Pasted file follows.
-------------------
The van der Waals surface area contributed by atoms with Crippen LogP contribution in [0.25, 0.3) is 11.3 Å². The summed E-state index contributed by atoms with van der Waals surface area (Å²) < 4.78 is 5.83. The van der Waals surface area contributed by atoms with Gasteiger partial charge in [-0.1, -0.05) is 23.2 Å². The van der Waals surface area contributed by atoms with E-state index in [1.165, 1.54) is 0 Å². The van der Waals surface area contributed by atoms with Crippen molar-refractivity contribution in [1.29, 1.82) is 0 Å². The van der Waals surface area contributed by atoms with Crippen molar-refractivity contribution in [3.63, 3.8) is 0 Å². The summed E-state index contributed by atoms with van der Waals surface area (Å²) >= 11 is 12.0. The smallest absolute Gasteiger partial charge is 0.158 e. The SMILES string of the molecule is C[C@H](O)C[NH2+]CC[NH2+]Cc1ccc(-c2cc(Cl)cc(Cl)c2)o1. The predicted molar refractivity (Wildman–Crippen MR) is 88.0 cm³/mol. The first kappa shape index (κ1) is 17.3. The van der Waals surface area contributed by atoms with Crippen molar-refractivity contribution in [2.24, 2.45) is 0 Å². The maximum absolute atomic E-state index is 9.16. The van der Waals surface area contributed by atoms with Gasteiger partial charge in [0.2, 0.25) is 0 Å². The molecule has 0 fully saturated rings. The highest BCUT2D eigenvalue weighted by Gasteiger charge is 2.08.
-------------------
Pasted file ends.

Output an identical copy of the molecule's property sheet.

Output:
The van der Waals surface area contributed by atoms with Crippen LogP contribution in [0.25, 0.3) is 11.3 Å². The summed E-state index contributed by atoms with van der Waals surface area (Å²) < 4.78 is 5.83. The van der Waals surface area contributed by atoms with Gasteiger partial charge in [-0.1, -0.05) is 23.2 Å². The van der Waals surface area contributed by atoms with E-state index in [1.165, 1.54) is 0 Å². The van der Waals surface area contributed by atoms with Crippen molar-refractivity contribution in [1.29, 1.82) is 0 Å². The van der Waals surface area contributed by atoms with Crippen molar-refractivity contribution in [3.63, 3.8) is 0 Å². The summed E-state index contributed by atoms with van der Waals surface area (Å²) >= 11 is 12.0. The smallest absolute Gasteiger partial charge is 0.158 e. The SMILES string of the molecule is C[C@H](O)C[NH2+]CC[NH2+]Cc1ccc(-c2cc(Cl)cc(Cl)c2)o1. The predicted molar refractivity (Wildman–Crippen MR) is 88.0 cm³/mol. The first kappa shape index (κ1) is 17.3. The van der Waals surface area contributed by atoms with Crippen molar-refractivity contribution in [2.24, 2.45) is 0 Å². The maximum absolute atomic E-state index is 9.16. The van der Waals surface area contributed by atoms with Gasteiger partial charge in [0.2, 0.25) is 0 Å². The molecule has 0 fully saturated rings. The highest BCUT2D eigenvalue weighted by Gasteiger charge is 2.08.